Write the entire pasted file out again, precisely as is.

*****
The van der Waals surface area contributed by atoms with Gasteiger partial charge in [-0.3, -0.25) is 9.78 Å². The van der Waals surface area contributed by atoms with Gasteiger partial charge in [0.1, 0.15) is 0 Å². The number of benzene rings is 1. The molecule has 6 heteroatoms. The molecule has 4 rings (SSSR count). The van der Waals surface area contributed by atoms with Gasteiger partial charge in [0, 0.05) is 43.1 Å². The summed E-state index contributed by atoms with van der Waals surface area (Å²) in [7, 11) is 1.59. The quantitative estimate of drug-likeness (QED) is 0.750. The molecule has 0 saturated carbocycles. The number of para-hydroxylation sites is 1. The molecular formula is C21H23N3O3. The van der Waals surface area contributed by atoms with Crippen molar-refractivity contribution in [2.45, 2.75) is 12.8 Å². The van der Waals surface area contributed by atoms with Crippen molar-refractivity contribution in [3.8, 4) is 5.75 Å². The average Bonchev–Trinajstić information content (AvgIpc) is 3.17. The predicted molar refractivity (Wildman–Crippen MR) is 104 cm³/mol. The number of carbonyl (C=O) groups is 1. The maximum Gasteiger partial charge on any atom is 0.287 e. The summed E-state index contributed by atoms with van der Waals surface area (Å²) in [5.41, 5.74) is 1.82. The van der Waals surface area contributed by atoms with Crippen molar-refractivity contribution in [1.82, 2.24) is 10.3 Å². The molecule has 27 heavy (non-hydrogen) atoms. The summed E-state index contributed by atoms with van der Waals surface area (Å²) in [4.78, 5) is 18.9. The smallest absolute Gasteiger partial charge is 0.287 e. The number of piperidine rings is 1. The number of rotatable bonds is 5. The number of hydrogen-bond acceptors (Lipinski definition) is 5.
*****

The van der Waals surface area contributed by atoms with Gasteiger partial charge in [-0.3, -0.25) is 9.78 Å². The van der Waals surface area contributed by atoms with Gasteiger partial charge in [0.1, 0.15) is 0 Å². The number of benzene rings is 1. The molecule has 6 heteroatoms. The molecule has 4 rings (SSSR count). The van der Waals surface area contributed by atoms with Gasteiger partial charge in [0, 0.05) is 43.1 Å². The summed E-state index contributed by atoms with van der Waals surface area (Å²) in [7, 11) is 1.59. The quantitative estimate of drug-likeness (QED) is 0.750. The molecule has 0 saturated carbocycles. The number of para-hydroxylation sites is 1. The molecular formula is C21H23N3O3. The van der Waals surface area contributed by atoms with Crippen molar-refractivity contribution in [2.45, 2.75) is 12.8 Å². The van der Waals surface area contributed by atoms with Crippen molar-refractivity contribution in [3.8, 4) is 5.75 Å². The average Bonchev–Trinajstić information content (AvgIpc) is 3.17. The predicted molar refractivity (Wildman–Crippen MR) is 104 cm³/mol. The number of carbonyl (C=O) groups is 1. The maximum Gasteiger partial charge on any atom is 0.287 e. The summed E-state index contributed by atoms with van der Waals surface area (Å²) in [5.41, 5.74) is 1.82. The van der Waals surface area contributed by atoms with Crippen molar-refractivity contribution in [1.82, 2.24) is 10.3 Å². The molecule has 27 heavy (non-hydrogen) atoms. The summed E-state index contributed by atoms with van der Waals surface area (Å²) in [4.78, 5) is 18.9. The smallest absolute Gasteiger partial charge is 0.287 e. The number of piperidine rings is 1. The number of rotatable bonds is 5. The number of hydrogen-bond acceptors (Lipinski definition) is 5.